IT WAS NEVER a question whether Central Eastside neighbors would look to stymie Right 2 Dream Too's (R2DToo) attempts to move in. The only variable was how.

And last Thursday, a procession of business owners, real estate developers, and neighborhood representatives answered in booming fashion.

Over the course of a four-hour hearing, they trotted out musty arguments that it's not humane to allow people to sleep in tents, as they do at R2DToo—that the city, as the Portland Business Alliance has begun chanting lately, "can do better."

And there were professed concerns for the safety of anyone who stays at the self-managed homeless rest area if it moves to the proposed city-owned lot—at SE 3rd and Harrison, near the east end of the Tilikum Crossing. Representatives from an adjacent business, East Side Plating, repeatedly raised the specter of perilous spills or explosions in a facility where they spend much of their week.

Mostly there was outrage that an unused industrial plot was being prepped to host a homeless encampment for a decade—the proposed timeline in an agreement between the city and R2DToo. (This last argument has some logic, given the very convenient rationale the city's employed to square the rest area's move with its zoning code.)

What foes of R2DToo's potential relocation never seemed to summon up was a full picture. A nod, for instance, that officials have been working to find R2DToo a reasonable home for years, since the last round of NIMBYism scuttled a deal to keep the camp close to downtown. Or a concession that the rest area will be pushed from its current site under the Chinatown Gate in October regardless of what happens with the Central Eastside plot, and that the city's growing homeless population would be much worse off without it.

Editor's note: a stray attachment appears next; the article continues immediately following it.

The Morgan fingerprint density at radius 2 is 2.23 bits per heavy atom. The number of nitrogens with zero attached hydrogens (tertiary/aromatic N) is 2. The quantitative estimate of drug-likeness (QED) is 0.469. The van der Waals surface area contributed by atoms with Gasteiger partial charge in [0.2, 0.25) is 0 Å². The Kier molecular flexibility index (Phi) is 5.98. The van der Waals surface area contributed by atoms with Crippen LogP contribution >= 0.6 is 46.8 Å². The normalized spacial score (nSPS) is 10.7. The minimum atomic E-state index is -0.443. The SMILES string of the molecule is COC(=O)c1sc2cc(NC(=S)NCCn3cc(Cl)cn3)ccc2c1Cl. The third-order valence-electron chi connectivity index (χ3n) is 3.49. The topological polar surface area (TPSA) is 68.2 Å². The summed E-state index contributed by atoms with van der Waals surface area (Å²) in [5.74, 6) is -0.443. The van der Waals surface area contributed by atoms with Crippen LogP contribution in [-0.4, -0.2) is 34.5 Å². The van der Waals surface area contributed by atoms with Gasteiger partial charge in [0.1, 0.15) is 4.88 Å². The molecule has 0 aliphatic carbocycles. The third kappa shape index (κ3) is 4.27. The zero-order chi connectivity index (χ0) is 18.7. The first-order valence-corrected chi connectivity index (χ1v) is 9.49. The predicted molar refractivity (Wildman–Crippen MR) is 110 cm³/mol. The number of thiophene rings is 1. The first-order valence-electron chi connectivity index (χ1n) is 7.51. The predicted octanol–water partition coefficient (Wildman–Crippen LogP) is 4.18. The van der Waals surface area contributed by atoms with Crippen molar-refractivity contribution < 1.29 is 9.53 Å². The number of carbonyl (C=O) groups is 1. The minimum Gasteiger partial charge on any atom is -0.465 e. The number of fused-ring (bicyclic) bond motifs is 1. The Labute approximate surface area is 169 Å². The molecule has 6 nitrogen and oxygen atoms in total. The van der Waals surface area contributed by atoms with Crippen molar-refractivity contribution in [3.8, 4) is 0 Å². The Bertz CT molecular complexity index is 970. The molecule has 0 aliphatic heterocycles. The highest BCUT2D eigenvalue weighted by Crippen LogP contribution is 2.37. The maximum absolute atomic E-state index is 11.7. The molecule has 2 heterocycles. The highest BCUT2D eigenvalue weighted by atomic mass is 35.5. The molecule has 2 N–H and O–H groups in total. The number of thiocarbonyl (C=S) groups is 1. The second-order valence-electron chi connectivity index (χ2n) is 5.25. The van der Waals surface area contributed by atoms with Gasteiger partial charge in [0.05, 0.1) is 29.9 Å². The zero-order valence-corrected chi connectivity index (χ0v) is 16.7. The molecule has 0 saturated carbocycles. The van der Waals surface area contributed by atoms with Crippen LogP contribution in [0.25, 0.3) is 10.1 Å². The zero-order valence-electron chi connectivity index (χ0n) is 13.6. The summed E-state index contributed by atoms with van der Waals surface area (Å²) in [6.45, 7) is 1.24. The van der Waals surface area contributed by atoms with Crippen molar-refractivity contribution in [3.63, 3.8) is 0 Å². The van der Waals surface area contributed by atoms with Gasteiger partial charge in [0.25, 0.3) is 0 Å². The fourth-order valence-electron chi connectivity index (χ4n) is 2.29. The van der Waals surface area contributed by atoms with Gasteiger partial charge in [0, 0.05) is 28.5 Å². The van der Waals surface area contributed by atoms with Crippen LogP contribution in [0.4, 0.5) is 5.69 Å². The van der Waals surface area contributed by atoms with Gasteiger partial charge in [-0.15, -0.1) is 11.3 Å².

That sort of tunnel vision is a mainstay in city hall, which fills up with naysayers at the slightest whisper of changes to parking policy, or density discussions or—more and more lately—decisions on homelessness. Commissioners have seen this before, in other words, and it seemed likely last week that a majority of council would essentially thank the opponents for their perspective, add a clause or two to address some concerns, and finally begin to move R2DToo.

Then it didn't happen.

As Mayor Charlie Hales and Commissioner Amanda Fritz were making final tweaks to a formal resolution, Commissioner Steve Novick voiced reservations. "I would feel more comfortable if we waited on a vote," he said. "There are some conversations I would like to have with staff."

What conversations? Novick kept mum. With what staff? He wouldn't say.

But he's not alone. Commissioner Nick Fish has raised concerns about the city's agreement with R2DToo, and dodged after the hearing when asked how he'd vote. Commissioner Dan Saltzman clearly opposes putting housing money into the camp (which isn't part of the plan), and seemed to have lingering uncertainty. That's a majority of council, if you're keeping track.

The question of whether to move R2DToo comes before commissioners afresh at 2 pm on Wednesday, February 24.

This should be interesting.